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Single-view Metrology and Camera CalibrationPowerPoint Presentation

Single-view Metrology and Camera Calibration

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### Single-view Metrology and Camera Calibration

Computer Vision

Derek Hoiem, University of Illinois

Last class: Vanishing Points

Vertical vanishing

point

(at infinity)

Vanishing

line

Vanishing

point

Vanishing

point

Slide from Efros, Photo from Criminisi

This class

- How can we calibrate the camera?
- How can we measure the size of objects in the world from an image?
- What about other camera properties: focal length, field of view, depth of field, aperture, f-number?

Calibrating the Camera

Method 1: Use an object (calibration grid) with known geometry

- Correspond image points to 3d points
- Get least squares solution (or non-linear solution)

Calibration with linear method

- Advantages: easy to formulate and solve
- Disadvantages
- Doesn’t tell you camera parameters
- Doesn’t model radial distortion
- Can’t impose constraints, such as known focal length
- Doesn’t minimize projection error

- Non-linear methods are preferred
- Define error as difference between projected points and measured points
- Minimize error using Newton’s method or other non-linear optimization

Calibrating the Camera

Vertical vanishing

point

(at infinity)

Vanishing

line

Vanishing

point

Vanishing

point

Method 2: Use vanishing points

- Find vanishing points corresponding to orthogonal directions

Calibration by orthogonal vanishing points

- Intrinsic camera matrix
- Use orthogonality as a constraint
- Model K with only f, u0, v0

- What if you don’t have three finite vanishing points?
- Two finite VP: solve f, get valid u0, v0 closest to image center
- One finite VP: u0, v0 is at vanishing point; can’t solve for f

For vanishing points

Calibration by vanishing points

- Intrinsic camera matrix
- Rotation matrix
- Set directions of vanishing points
- e.g., X1 = [1, 0, 0]

- Each VP provides one column of R
- Special properties of R
- inv(R)=RT
- Each row and column of R has unit length

- Set directions of vanishing points

How can we measure the size of 3D objects from an image?

Slide by Steve Seitz

Perspective cues

Slide by Steve Seitz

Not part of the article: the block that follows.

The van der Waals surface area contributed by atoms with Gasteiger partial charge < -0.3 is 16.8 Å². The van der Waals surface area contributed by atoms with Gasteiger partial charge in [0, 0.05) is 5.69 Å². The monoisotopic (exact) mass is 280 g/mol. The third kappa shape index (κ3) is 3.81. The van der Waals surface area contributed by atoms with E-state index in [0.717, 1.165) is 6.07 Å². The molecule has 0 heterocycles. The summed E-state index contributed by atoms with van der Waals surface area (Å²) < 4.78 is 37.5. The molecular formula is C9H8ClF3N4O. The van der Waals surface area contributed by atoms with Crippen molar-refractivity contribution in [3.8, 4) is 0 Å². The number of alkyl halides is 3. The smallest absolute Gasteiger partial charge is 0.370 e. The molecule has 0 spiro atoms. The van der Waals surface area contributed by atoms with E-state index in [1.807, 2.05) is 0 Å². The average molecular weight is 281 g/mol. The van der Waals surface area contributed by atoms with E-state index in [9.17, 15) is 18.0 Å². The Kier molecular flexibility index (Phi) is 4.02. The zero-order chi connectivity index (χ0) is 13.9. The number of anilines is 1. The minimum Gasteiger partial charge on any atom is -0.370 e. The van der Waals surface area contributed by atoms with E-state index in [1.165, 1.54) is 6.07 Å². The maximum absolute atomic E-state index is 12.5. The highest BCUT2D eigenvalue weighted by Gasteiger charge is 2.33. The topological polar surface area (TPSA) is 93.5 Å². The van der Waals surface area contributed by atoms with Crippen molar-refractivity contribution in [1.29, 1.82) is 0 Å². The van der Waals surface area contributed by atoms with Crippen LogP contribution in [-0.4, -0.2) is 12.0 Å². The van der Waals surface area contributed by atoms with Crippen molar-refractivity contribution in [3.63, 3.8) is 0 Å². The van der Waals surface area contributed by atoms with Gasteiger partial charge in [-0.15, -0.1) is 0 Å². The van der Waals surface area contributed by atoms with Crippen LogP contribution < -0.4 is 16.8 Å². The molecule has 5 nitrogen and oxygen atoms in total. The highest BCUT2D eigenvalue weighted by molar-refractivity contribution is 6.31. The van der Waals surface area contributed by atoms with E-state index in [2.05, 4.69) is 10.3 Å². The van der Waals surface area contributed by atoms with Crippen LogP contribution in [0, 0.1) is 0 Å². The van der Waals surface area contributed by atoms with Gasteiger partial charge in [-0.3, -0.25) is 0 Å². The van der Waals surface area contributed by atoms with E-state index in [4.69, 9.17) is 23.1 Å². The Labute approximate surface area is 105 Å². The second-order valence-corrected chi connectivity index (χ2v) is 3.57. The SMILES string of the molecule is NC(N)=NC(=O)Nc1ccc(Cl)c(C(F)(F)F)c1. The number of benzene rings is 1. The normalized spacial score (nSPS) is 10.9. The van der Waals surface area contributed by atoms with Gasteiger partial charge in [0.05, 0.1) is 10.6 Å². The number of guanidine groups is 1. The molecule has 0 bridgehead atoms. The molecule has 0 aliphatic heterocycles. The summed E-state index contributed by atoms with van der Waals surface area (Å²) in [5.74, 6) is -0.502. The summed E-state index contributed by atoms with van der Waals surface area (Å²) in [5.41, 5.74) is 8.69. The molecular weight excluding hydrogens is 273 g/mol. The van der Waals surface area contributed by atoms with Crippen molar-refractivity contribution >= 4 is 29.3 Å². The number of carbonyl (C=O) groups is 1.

Perspective cues

Slide by Steve Seitz

Perspective cues

Slide by Steve Seitz

The cross ratio

- A Projective Invariant
- Something that does not change under projective transformations (including perspective projection)

The cross-ratio of 4 collinear points

P4

P3

P2

P1

- Can permute the point ordering
- 4! = 24 different orders (but only 6 distinct values)

- This is the fundamental invariant of projective geometry

scene cross ratio

t

r

C

image cross ratio

b

vZ

Measuring height

T (top of object)

R (reference point)

H

R

B (bottom of object)

ground plane

scene points represented as

image points as

Measuring height

Slide by Steve Seitz

t

v

H

image cross ratio

vz

r

vanishing line (horizon)

t0

vx

vy

H

R

b0

b

Measuring height

Slide by Steve Seitz

v

t1

b0

b1

vz

r

t0

vanishing line (horizon)

t0

vx

vy

m0

b

- What if the point on the ground plane b0 is not known?
- Here the guy is standing on the box, height of box is known
- Use one side of the box to help find b0 as shown above

Adding a lens

“circle of

confusion”

- A lens focuses light onto the film
- There is a specific distance at which objects are “in focus”
- other points project to a “circle of confusion” in the image

- Changing the shape of the lens changes this distance

- There is a specific distance at which objects are “in focus”

Focal length, aperture, depth of field

A lens focuses parallel rays onto a single focal point

- focal point at a distance f beyond the plane of the lens
- Aperture of diameter D restricts the range of rays

F

focal point

optical center

(Center Of Projection)

Slide source: Seitz

The eye

- The human eye is a camera
- Iris - colored annulus with radial muscles
- Pupil (aperture) - the hole whose size is controlled by the iris
- Retina (film): photoreceptor cells (rods and cones)

Slide source: Seitz

Depth of field

Slide source: Seitz

Changing the aperture size or focal length affects depth of field

f / 5.6

f / 32

Flower images from Wikipedia http://en.wikipedia.org/wiki/Depth_of_field

Shrinking the aperture

- Why not make the aperture as small as possible?
- Less light gets through
- Diffraction effects

Slide by Steve Seitz

Shrinking the aperture

Slide by Steve Seitz

Relation between field of view and focal length

Film/Sensor Width

Field of view (angle width)

Focal length

Dolly Zoom or “Vertigo Effect”

http://www.youtube.com/watch?v=NB4bikrNzMk

How is this done?

Zoom in while moving away

http://en.wikipedia.org/wiki/Focal_length

Review

How tall is this woman?

How high is the camera?

What is the camera rotation?

What is the focal length of the camera?

Which ball is closer?

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